Betting exchanges are a fairly recent development in the online betting world and have completely changed the way people gamble online. Betting exchanges have introduced a new method to gamble online cutting out the traditional bookmaker by creating a platform for individuals to bet against each other. The main advantage of this is that the odds at a betting exchange are on average 10 – 20% better than they would be at a traditional bookmaker.

Betting exchanges allow an individual to become a bookmaker and ‘lay’ bets, offering odds on an event happening (much in the same way a bookmaker will). This therefore is the essential tool for matched betting as explained here.

Currently there are a various betting exchanges on offer but only a handful worth joining. These are listed towards the bottom of the page with a brief description.

Betfair are currently the dominant force within the betting exchange market after starting back in June 2000 along with an exchange called Flutter.com which is no longer running. There are also other fairly popular exchanges currently running such as Smarkets and Betdaq but none have the liquidity of Betfair and therefore struggle to compete. Liquidity is the key factor for a betting exchange and without it the betting exchange will struggle and not make any money.

Smarkets have started to emerge as a contender to Betfair and is certainly worth considering as alternative.

Betting exchanges make their money by charging commission, this is calculated as a percentage on winnings for a particular market so it is in the betting exchanges interest to produce as much activity on a market as possible.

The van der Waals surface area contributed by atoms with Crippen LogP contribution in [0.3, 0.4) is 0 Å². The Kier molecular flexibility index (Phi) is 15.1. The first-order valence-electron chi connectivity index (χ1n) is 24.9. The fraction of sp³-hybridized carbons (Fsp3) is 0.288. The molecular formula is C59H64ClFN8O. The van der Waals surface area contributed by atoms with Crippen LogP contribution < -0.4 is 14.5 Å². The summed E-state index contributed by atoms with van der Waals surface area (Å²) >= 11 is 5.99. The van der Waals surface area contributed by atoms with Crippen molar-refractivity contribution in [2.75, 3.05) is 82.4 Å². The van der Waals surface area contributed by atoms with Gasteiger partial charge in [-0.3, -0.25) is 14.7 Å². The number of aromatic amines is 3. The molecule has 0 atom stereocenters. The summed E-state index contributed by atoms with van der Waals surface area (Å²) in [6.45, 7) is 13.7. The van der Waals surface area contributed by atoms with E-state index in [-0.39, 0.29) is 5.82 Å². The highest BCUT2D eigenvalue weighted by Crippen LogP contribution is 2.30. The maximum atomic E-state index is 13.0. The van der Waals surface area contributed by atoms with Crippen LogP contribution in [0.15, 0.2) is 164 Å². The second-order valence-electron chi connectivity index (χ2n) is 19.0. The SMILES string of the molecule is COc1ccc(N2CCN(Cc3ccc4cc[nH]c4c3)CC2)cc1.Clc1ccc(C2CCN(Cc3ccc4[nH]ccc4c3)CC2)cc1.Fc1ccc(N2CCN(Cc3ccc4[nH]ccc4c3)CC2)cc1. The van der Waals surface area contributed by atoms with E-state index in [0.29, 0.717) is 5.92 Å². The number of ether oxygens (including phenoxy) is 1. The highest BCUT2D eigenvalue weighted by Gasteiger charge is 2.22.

Unlike some online bookmakers betting exchanges do not limit an individual betting on an event, the only limit is the amount of money available on the market (this is set by the liquidity of the market). The odds available on a betting exchange are usually better than those offered by a bookmaker even taking into account the commission charged by the exchange.

The main exchanges

Betfair – Currently the market leader with the highest turnover of bets placed. They charge commission between 1 – 5% of your net winnings, this is not as bad as it sounds as the odds are consistently better.

Wbx – One to keep an eye on as it seems they clearly want a piece of the betting exchange action and are starting to gain market share quickly during the early part of 2007. Ceased to operate as of 16th March 2015.

Betdaq – Considered to be second to Betfair but not to be forgotten about as they charge commission at a lower rate of 3% however they suffer from lower liquidity compared to Betfair.

Mansion – A US facing exchange and previous sponsors of Tottenham Hotspur FC. The exchange offers 0% commission and for that reason should not be discounted however odds are often not as good as others.

Betmate – Very similar to Betdaq and shares the same interface and look. Ceased to operate on 31st March 2011.

Ibetx / Bettor.com – Fairly new to the betting exchange market and one to watch in the future.

Smarkets – One of the main contenders to Betfair and Betdaq.